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VINCENT VAN GOGH: Temporal lobe epilepsy? Brain lesions caused by prolonged use of absinthe (a popular but toxic alcoholic drink at the time)? Digitalis used to treat epilepsy which caused him to see yellow spots as a side effect? One of the reasons he loved this color? Lead poisoning? This can cause swelling of the retinas and cause someone to see halos around lights or objects. Think Starry Night. Van Gogh often drank kerosene and ate his paint. He nibbled at paint chips. Aspergers? Schizophrenia? Depression? Bipolar? Something else? Was it mania that compelled him to cut off his ear? Let’s agree on one thing: his genius and legacy. One thing we know is he had hypergraphia, the need to write. He wrote over 800 letters in his lifetime. I wonder what the need to paint is called. The paint was not even dry on his last painting “Crows Over a Wheatfield” as he lay dying from a self inflicted gunshot wound. Your paintings are sad but the colors are happy. You never sold a single one in your lifetime. Peace, Vincent.

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PICASSO: Co-founder of the Cubist movement, infamous womanizer, and art socialite. His work looks simple. It’s strange. Distorted. Somehow appealing. To some people his creations look “warped and deformed” while others say he “transformed” them. “Reality must be torn apart!” he is quoted as saying. Interestingly, like Einstein, Picasso never drove a car, although he appreciated “powerful” ones. Art drove him continuously. Even when taking a rest or pausing to entertain his daughter, Picasso could not help creating art. “All day long while he worked, he smoked,” says his daughter. “The cigarettes came in little cardboard cartons and whenever he finished a packet, which was three or four times a day, he’d cut it up to make me a doll or a finger puppet or scribble a pencil drawing on it. He couldn’t stop himself.”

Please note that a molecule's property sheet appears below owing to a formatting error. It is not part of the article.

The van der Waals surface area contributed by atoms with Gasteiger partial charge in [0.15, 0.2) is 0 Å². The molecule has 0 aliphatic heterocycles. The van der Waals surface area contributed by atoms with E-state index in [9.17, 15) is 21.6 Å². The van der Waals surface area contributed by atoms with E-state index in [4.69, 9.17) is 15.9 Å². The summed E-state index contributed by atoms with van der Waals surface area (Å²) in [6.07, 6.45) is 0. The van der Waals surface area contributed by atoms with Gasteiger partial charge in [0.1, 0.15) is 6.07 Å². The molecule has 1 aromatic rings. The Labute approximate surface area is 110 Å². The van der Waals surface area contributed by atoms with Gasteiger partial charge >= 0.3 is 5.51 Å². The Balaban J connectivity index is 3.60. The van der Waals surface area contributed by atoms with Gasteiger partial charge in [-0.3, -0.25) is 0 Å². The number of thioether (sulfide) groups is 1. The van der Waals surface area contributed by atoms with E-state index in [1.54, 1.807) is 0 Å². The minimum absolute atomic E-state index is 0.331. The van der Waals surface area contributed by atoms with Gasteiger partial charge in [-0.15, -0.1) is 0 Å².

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W.H.AUDEN: This brilliant writer was a conundrum of sorts. He managed to win a Pulitzer Prize in Poetry and lived by an exacting timetable of early rising and precise order. Said Auden, ” “A modern stoic,” knows that the surest way to discipline passion is to discipline time: decide what you want or ought to do during the day, then always do it at exactly the same moment every day, and passion will give you no trouble.” He lived life according to a relentless timetable; eating, drinking, writing, shopping, crossword puzzles, even the mailman’s arrival – all were timed to the minute. What did his schedule look like in part? A Benzedrine in the morning, which he called the “labor saving devices” of his “mental kitchen.” Coffee and tobacco throughout the day and work of course (writing). Cocktail “hour” at 6:30 p.m. sharp. Copious amounts of vodka martinis. Followed by wine. Seconal for sleep. He called this lifestyle “the chemical life” which he kept up for twenty years. He died in 1973. I shall read his chemical fueled writing with new insight!